The first recorded gambling practices dates to 2300 BC. Although, not in its modern form, gambling entertainment was enjoyed by the Ancient Greeks, and as we all know it has become such a fashionable way to pass time that it has even taken the online world by storm. Gambling, as we know it, evolved from the very first casino that opened in 1638.
Below are the institutions that have left a lasting mark in the history pages.
It seems only fair the casino that spawned the casinos of Vegas is on the list. Pair-O-Dice was opened in 1930 as a speakeasy serving illegal alcohol and hosting illegal gambling. Its success sparked the development of what is today known as The Vegas Strip. Pair-O-Dice was rebranded in 1939, so you’re forgiven for not knowing it existed.
Who doesn’t know the Moulin Rouge? Okay we all know the movie, but the real Moulin Rouge, okay not the original Moulin Rouge in Paris, but the famous hotel and casino in Las Vegas. Notably one of the first casinos that did not implement segregation, the Moulin Rouge opened in 1955. Its development cost upwards of $3.5 million, and the building still stands today. It is listed on the US National Register of Historic Places.
The Constanta Casino in Romania went through several incarnations after it first opened to take bets in 1910. It served as a hospital during WWII and became a restaurant after. Built in a stunning Art Nouveau style the building officially closed in 1990. The grand staircase and several ballrooms with their dusty chandeliers stand empty and abandoned.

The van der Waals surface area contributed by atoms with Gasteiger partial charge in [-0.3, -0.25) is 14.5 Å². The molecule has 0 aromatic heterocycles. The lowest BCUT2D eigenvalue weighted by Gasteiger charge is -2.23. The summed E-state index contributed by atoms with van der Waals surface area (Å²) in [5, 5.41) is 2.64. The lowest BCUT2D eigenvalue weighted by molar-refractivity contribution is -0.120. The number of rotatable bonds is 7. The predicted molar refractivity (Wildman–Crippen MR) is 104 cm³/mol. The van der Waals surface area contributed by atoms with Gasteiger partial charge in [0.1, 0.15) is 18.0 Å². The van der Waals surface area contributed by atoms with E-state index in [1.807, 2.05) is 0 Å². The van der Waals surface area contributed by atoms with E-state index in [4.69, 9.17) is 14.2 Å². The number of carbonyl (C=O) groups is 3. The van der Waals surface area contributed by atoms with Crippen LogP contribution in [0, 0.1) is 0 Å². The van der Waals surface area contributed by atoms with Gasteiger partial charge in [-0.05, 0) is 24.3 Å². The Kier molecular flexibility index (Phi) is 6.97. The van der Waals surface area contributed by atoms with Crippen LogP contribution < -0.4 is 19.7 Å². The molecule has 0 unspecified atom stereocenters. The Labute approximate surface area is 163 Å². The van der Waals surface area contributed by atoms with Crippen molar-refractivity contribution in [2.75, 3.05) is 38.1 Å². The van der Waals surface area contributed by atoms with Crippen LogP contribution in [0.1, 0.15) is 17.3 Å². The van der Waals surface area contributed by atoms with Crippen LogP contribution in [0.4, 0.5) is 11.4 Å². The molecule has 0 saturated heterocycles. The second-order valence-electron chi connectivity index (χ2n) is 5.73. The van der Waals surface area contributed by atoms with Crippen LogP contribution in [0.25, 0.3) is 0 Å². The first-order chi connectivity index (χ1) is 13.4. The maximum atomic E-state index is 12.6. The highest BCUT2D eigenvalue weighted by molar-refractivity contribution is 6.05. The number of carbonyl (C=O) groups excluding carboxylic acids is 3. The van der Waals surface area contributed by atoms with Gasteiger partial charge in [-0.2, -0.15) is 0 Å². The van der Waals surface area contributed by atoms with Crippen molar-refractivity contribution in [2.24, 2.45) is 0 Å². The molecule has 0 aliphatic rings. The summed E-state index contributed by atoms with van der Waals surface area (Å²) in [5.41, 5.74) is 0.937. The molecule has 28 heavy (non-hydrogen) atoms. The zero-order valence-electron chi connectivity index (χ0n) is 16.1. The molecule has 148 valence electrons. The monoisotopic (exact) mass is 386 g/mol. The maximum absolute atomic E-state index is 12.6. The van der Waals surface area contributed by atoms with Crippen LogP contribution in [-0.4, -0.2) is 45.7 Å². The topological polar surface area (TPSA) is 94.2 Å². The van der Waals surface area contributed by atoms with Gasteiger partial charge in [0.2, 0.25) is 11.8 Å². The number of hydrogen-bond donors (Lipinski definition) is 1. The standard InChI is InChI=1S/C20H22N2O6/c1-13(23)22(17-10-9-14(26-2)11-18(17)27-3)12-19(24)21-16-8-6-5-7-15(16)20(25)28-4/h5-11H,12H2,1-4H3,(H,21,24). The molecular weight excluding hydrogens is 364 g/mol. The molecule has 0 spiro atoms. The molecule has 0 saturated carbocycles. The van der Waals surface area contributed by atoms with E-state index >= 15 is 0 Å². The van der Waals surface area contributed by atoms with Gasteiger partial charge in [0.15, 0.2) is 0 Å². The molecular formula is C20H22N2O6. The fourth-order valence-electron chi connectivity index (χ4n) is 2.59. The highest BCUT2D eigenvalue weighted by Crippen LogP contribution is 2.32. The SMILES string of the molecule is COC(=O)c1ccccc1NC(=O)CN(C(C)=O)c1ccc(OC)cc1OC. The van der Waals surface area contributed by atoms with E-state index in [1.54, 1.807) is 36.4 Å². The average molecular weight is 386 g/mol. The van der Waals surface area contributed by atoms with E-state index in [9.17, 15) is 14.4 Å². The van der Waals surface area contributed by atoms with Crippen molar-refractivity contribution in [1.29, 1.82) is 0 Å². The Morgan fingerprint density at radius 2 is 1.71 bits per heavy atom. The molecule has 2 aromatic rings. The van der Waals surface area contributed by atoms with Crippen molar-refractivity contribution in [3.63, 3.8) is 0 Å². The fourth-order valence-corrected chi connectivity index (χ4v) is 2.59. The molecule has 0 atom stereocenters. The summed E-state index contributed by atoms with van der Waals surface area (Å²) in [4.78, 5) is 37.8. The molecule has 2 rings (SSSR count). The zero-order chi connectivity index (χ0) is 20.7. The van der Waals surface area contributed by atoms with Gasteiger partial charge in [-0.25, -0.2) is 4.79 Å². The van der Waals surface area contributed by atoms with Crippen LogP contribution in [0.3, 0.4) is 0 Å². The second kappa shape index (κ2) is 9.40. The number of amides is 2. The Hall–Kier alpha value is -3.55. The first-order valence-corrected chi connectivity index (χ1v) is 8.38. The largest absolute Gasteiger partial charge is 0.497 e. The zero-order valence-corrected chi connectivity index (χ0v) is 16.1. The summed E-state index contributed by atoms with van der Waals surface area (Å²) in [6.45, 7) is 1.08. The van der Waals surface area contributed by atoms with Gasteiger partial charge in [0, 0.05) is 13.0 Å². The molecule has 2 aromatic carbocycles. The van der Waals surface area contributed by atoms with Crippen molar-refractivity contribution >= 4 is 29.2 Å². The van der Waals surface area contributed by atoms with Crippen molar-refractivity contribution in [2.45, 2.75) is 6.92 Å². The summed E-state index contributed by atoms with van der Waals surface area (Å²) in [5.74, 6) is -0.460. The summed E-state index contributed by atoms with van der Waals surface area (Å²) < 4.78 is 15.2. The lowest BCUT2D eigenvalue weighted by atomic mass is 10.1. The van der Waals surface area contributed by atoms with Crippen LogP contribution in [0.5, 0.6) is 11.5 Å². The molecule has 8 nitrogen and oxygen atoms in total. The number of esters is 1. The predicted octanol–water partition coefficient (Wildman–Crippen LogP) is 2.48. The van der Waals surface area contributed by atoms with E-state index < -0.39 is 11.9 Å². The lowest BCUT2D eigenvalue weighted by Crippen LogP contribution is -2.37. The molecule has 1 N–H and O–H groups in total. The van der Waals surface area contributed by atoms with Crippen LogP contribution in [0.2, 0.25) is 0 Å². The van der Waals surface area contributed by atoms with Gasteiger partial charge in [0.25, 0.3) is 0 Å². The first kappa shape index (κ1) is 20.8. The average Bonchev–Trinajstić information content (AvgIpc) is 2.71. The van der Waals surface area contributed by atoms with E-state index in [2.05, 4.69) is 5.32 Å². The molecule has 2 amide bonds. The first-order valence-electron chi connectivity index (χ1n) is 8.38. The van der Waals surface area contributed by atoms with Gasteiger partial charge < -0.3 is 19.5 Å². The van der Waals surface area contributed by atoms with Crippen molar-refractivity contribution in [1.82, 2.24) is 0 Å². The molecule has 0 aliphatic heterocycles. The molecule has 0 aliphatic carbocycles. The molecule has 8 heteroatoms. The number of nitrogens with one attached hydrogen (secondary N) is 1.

Romania’s very own Monte Carlo has now gone to ruin, but it left a long and illustrious legacy.
Haludovo Palace Hotel, Krk, Croatia
The hotel was built in 1971, but the casino, the Penthouse Adriatic Club, was built by the founder of Penthouse magazine, Bob Guccione, in 1972. As quickly as it opened, it closed a year later and it seemed Guccione was better off sticking to scantily clad ladies!
The Riviera, Las Vegas
‘The Riv’, as it was affectionately known, was open from 1955 to 2015. The Riviera went bankrupt numerous times during its 60 years of operations and was eventually demolished in 2015. From its inception proposed by, Detroit mobster, William Bischoff to its management under Bugsy Siegel, it was one of the few vestiges of true mob-run businesses on the Strip.
Luckily, we got to see the Riviera in all her glory in movies such as Oceans 11 and Diamonds are Forever.
The Bokor Casino, Cambodia
The Bokor casino was built to accommodate the French elite who struggled with the Cambodian climate. It opened its doors in 1922, but it came with a harsh price, as over 2000 Cambodians workers lost their lives during its construction. Today, tigers and ghosts alone visit the remnants of this once luxurious hideaway.